The Global T cell Expert Consortium (GTEC) has been established to analyse evidence that T cell response is the critical next frontier in detecting, measuring and responding to COVID-19.
There are eleven founding members from eight labs across three continents, all focused on maximising the use and direction of T cell research in the global battle against COVID-19 and other infectious diseases, as well as driving education and inspiring researchers to further explore T cell activity.
According to the eminent group of world-leading experts in T cell research, epidemiology, vaccine research and global public health, the path to long-term control of COVID-19 will require a combination of antibody and T cell assessments, standardisation in research, and increased data pools – which are critical areas that the GTEC intends to tackle.
While these elite scientists are deeply familiar with each other’s work, this is the first time that such a group has come together formally, and the GTEC will operate as a virtual community with sights set on prolonged engagement. In addition to the experts collaborating to maximise the greatest potential in T cell testing and research, the immediate goals of the GTEC are to:
- Drive further research into the role of T cell measurement for SARS-CoV-2
- Increase education on the role of T cells in immunity
- Stimulate creation of new, innovative research studies by facilitating enhanced networking amongst T cell researchers
The GTEC is open to enquiries from the medical and broader community through its dedicated website and welcomes engagement that aligns with its core mission. In support of its educational goals, the GTEC has released the first two in a series of podcasts designed to inspire researchers, answer questions and take on challenges. The focus of these podcasts is:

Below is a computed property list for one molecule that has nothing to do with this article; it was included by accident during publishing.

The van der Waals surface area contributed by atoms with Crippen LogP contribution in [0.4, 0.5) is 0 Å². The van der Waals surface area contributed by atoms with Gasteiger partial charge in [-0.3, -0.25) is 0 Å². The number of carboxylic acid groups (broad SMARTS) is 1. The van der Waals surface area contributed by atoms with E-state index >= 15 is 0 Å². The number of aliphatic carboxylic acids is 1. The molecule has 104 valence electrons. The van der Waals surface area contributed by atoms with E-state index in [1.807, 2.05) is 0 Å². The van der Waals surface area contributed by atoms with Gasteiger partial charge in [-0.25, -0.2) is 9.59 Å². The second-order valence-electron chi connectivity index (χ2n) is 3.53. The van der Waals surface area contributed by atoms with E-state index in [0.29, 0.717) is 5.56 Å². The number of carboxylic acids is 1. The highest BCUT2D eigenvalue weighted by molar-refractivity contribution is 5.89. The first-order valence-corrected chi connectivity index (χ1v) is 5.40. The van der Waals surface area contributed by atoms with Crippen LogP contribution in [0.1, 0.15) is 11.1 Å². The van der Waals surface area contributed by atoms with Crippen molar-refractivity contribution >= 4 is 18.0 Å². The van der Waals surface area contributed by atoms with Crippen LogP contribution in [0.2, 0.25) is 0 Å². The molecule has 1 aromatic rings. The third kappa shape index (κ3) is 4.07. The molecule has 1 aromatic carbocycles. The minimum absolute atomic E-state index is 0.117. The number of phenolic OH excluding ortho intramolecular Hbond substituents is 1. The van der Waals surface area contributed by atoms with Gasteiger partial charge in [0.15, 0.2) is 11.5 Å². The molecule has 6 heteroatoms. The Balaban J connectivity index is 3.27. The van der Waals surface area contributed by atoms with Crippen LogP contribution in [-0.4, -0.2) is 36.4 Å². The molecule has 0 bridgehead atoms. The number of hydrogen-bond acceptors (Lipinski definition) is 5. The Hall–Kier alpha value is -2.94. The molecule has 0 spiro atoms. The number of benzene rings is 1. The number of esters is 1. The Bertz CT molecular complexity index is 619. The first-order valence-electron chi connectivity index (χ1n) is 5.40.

- What is the role of T cells in the response to SARS-CoV-2?
- The role of T cells in vaccines development
GTEC Chair, Danny Altmann, Professor of Immunology at Imperial College London, said: “We already have evidence that T cells are produced to diverse epitopes during SARS-CoV-2 infection and that responses may be more durable than serum antibodies post-infection. There is growing interest in looking at T cells to support diagnosis, and in assessing immunity, in particular as we look to assess the impact of the various vaccines as they come on stream. But there’s an urgent need for more focus and consistency in our efforts.”
“We’ve gone from a standing start to racing forwarding in a period of ten months. We know more about immunity to this infection [SARS-CoV-2] than we know about some other viruses that we’ve been aware of for 100 years. Now is absolutely the right time for us to galvanise this engagement more deeply and broadly across the world. More than ever, we require a greater understanding of the immune response, the role of T cells in cell-mediated immunity against infectious diseases such as COVID-19, and how we can harness T cell responses in the fight against COVID-19. Ultimately, we must ensure continued momentum and preparedness to swiftly take action against whatever infectious disease might be next – we will not stand still.”